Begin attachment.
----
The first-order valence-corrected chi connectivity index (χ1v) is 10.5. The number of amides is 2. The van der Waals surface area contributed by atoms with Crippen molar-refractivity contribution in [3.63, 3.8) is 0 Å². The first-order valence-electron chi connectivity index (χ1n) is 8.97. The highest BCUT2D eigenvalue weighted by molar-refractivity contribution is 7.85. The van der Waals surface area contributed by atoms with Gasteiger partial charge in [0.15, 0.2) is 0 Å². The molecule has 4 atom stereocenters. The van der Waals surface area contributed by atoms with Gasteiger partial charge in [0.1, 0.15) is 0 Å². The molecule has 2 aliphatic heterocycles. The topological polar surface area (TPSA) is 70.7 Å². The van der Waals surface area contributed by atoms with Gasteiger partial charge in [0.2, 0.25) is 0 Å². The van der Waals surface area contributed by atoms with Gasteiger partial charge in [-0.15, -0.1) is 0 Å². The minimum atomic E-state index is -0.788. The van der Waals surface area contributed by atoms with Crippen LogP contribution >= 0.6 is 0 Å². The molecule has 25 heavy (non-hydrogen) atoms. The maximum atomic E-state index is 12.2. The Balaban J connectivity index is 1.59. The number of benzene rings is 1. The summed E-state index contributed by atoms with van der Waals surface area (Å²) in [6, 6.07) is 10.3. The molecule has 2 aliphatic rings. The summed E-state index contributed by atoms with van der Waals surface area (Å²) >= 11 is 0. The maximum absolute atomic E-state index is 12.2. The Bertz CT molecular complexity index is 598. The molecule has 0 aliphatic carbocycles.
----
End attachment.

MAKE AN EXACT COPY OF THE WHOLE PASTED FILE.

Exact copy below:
The first-order valence-corrected chi connectivity index (χ1v) is 10.5. The number of amides is 2. The van der Waals surface area contributed by atoms with Crippen molar-refractivity contribution in [3.63, 3.8) is 0 Å². The first-order valence-electron chi connectivity index (χ1n) is 8.97. The highest BCUT2D eigenvalue weighted by molar-refractivity contribution is 7.85. The van der Waals surface area contributed by atoms with Gasteiger partial charge in [0.15, 0.2) is 0 Å². The molecule has 4 atom stereocenters. The van der Waals surface area contributed by atoms with Gasteiger partial charge in [0.1, 0.15) is 0 Å². The molecule has 2 aliphatic heterocycles. The topological polar surface area (TPSA) is 70.7 Å². The van der Waals surface area contributed by atoms with Gasteiger partial charge in [0.2, 0.25) is 0 Å². The van der Waals surface area contributed by atoms with Gasteiger partial charge in [-0.15, -0.1) is 0 Å². The minimum atomic E-state index is -0.788. The van der Waals surface area contributed by atoms with Crippen LogP contribution >= 0.6 is 0 Å². The molecule has 25 heavy (non-hydrogen) atoms. The maximum atomic E-state index is 12.2. The Balaban J connectivity index is 1.59. The number of benzene rings is 1. The summed E-state index contributed by atoms with van der Waals surface area (Å²) in [6, 6.07) is 10.3. The molecule has 2 aliphatic rings. The summed E-state index contributed by atoms with van der Waals surface area (Å²) >= 11 is 0. The maximum absolute atomic E-state index is 12.2. The Bertz CT molecular complexity index is 598. The molecule has 0 aliphatic carbocycles.